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FGD1 The Archive

Recycling Symbol, 1947 (Gary Anderson)

Reduce, reuse recycle. An infamous mantra used to encourage people to recycle more to better the environment and make a difference. The phrase is associated with the recycle symbol. The symbol is a visual representation of everything recycling represents.

Gary Anderson, born 1927, is the designer of the recycling logo. He is an influential designer and architect. The recycle symbol is not just one of the most recognisable logos in the world but is also Andersons most successful design. The design has become one of the most important pieces of design. It is not just about aesthetics but function.

Anderson enrolled in the USC school of Architecture. He studied from 1966 to 1970. He left with a bachelor of architecture in 1970 and went on to complete a masters in urban design. The symbol was the result of a competition. In 1970s, the container corporation of America started a competition to create a symbol which could be used to represent recycling. The competition also honoured the first Earth day. Many people all over the country entered this competition with their own ideas and designs for the logo, over 500 students to be exact. Anderson’s design ended up being chosen as the winning piece of design.

The symbol was drawn by hand with pin and ink. Anderson has openly stated that he feels his designs were influenced by M.C. Escher’s art, Möbius strip, the wool symbol (in regard to spinning fibres) and the concept of the mandala. While designing the symbol, Anderson tried to incorporate ambiguity; “since the symbol is kind of round, but also kind of angular. It’s flat, but it seems to enclose a space… kind of hexagonal and kind of triangular, and kind of circular… sort of static and sort of dynamic”. We can see this obvious influence in the design. The design looked like paper folding over reach other. An endless cycle, like recycling itself. The symbol is an icon for recycling. The initial design features one arrow on the bottom and two arrows on the top. Once Anderson won the competition, the container corporation rotated the design 180 to look like the design we know today: with one arrow on top and two arrows on the bottom. Today, there are two main versions of the recycle logo. One with green arrows and one all black.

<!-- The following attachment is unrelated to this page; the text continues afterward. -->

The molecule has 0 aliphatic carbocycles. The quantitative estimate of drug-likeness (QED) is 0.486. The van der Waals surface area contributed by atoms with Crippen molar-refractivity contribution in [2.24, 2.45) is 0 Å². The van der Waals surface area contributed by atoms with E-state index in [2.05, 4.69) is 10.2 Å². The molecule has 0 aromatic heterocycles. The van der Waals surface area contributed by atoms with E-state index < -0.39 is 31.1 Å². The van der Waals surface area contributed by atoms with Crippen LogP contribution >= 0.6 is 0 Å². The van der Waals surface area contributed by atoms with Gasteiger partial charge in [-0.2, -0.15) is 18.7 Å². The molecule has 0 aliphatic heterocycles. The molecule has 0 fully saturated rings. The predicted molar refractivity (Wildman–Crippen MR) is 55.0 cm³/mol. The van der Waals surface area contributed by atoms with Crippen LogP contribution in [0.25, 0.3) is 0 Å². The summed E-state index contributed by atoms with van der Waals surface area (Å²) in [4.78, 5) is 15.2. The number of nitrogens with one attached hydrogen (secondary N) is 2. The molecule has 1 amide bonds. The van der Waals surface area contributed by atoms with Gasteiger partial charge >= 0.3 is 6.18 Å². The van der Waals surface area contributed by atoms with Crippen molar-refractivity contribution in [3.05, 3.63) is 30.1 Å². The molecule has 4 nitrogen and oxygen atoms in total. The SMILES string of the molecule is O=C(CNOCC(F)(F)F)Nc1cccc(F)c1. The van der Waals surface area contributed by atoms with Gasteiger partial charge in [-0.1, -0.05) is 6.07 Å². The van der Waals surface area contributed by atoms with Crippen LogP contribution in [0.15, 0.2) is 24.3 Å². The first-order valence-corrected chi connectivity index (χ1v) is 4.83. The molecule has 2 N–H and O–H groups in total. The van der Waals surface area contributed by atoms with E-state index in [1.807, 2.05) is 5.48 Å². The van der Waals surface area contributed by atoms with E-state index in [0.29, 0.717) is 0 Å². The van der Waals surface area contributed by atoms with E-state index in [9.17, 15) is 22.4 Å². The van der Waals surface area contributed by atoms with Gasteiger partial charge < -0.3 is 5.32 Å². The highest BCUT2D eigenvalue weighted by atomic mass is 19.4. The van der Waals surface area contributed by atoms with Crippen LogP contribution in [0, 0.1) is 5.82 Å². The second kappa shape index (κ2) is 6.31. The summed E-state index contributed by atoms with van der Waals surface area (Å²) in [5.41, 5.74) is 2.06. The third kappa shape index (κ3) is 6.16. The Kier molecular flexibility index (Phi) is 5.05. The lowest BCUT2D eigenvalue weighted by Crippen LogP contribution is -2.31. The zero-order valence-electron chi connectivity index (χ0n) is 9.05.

It took a number of years for the recycling symbol to catch on once it was put into effect. Anderson himself stated that he had only seen the symbol a couple times while travelling in Europe, many years after he won the competition. Andersons passion was focused on architecture and urban design so once his design started to become implemented into society instead of pursuing a career in graphic design, he moved away from this and continued his career in urban design and architecture.

The recycle symbol is minimal. It is extremely simple. It is a circle, an infinite flowing circle. Lines flowing through each other repeatedly. The arrows are pointing towards each other and are never ending. This design shows the principle of recycling: reducing the waste and reusing it to be put into something else which will eventually be recycled again, and again, and again. The symbol is something we see every single day. It is on most packaging and recycling bins can be found almost everywhere. Although it took a long time to be implemented into society it has been extremely successful. The symbol has helped to encourage individuals all around the world to recycle. It is so simple that anyone from any country can identify and understand it. The role of a symbol is to signify something. Usually an object representing something. The recycle symbol is successful as it represents recycling as a whole. It has created association. When you see the symbol, you think of recycling. It is placed on packaging and bins, everywhere you go. Whenever you see this symbol you are encouraged to recycle, thus making the symbol a successful piece of design.



An Archive of Graphic Design by Year 1 Graphic Design Students at Edinburgh Napier University

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